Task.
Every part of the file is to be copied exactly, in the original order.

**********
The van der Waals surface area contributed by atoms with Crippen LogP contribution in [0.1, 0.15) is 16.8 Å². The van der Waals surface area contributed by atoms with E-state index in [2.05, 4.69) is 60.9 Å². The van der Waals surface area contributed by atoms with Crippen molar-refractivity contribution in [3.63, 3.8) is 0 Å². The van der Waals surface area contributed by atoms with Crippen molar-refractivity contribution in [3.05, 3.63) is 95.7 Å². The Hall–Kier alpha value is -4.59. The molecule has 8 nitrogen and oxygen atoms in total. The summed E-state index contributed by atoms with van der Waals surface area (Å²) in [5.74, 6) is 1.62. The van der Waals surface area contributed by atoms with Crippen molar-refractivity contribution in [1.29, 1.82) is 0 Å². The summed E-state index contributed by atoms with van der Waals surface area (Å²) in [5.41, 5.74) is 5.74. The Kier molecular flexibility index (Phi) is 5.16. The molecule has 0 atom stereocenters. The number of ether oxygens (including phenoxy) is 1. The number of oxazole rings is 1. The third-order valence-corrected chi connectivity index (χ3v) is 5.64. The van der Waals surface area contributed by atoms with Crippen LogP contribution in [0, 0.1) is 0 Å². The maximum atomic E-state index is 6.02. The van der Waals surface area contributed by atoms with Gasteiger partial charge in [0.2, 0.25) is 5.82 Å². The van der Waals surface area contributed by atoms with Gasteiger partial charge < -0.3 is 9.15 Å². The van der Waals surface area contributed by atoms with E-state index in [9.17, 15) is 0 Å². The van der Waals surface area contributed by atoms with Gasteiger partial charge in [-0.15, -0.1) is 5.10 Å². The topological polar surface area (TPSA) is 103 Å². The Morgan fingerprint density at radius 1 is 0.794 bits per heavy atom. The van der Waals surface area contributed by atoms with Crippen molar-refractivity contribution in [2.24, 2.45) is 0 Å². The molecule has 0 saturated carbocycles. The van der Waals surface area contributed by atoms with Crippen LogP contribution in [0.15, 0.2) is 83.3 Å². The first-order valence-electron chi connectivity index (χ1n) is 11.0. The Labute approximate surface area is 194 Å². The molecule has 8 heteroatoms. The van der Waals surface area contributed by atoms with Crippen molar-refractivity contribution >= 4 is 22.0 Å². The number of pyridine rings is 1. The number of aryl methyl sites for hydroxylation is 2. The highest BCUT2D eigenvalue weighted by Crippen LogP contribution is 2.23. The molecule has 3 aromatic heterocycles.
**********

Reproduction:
The van der Waals surface area contributed by atoms with Crippen LogP contribution in [0.1, 0.15) is 16.8 Å². The van der Waals surface area contributed by atoms with E-state index in [2.05, 4.69) is 60.9 Å². The van der Waals surface area contributed by atoms with Crippen molar-refractivity contribution in [3.63, 3.8) is 0 Å². The van der Waals surface area contributed by atoms with Crippen molar-refractivity contribution in [3.05, 3.63) is 95.7 Å². The Hall–Kier alpha value is -4.59. The molecule has 8 nitrogen and oxygen atoms in total. The summed E-state index contributed by atoms with van der Waals surface area (Å²) in [5.74, 6) is 1.62. The van der Waals surface area contributed by atoms with Crippen molar-refractivity contribution in [1.29, 1.82) is 0 Å². The summed E-state index contributed by atoms with van der Waals surface area (Å²) in [5.41, 5.74) is 5.74. The Kier molecular flexibility index (Phi) is 5.16. The molecule has 0 atom stereocenters. The number of ether oxygens (including phenoxy) is 1. The number of oxazole rings is 1. The third-order valence-corrected chi connectivity index (χ3v) is 5.64. The van der Waals surface area contributed by atoms with Crippen LogP contribution in [0, 0.1) is 0 Å². The maximum atomic E-state index is 6.02. The van der Waals surface area contributed by atoms with Gasteiger partial charge in [0.2, 0.25) is 5.82 Å². The van der Waals surface area contributed by atoms with Gasteiger partial charge < -0.3 is 9.15 Å². The van der Waals surface area contributed by atoms with E-state index in [9.17, 15) is 0 Å². The van der Waals surface area contributed by atoms with Gasteiger partial charge in [-0.15, -0.1) is 5.10 Å². The topological polar surface area (TPSA) is 103 Å². The Morgan fingerprint density at radius 1 is 0.794 bits per heavy atom. The van der Waals surface area contributed by atoms with Crippen molar-refractivity contribution in [2.24, 2.45) is 0 Å². The molecule has 0 saturated carbocycles. The van der Waals surface area contributed by atoms with Crippen LogP contribution in [0.15, 0.2) is 83.3 Å². The first-order valence-electron chi connectivity index (χ1n) is 11.0. The Labute approximate surface area is 194 Å². The molecule has 8 heteroatoms. The van der Waals surface area contributed by atoms with Crippen molar-refractivity contribution >= 4 is 22.0 Å². The number of pyridine rings is 1. The number of aryl methyl sites for hydroxylation is 2. The highest BCUT2D eigenvalue weighted by Crippen LogP contribution is 2.23. The molecule has 3 aromatic heterocycles.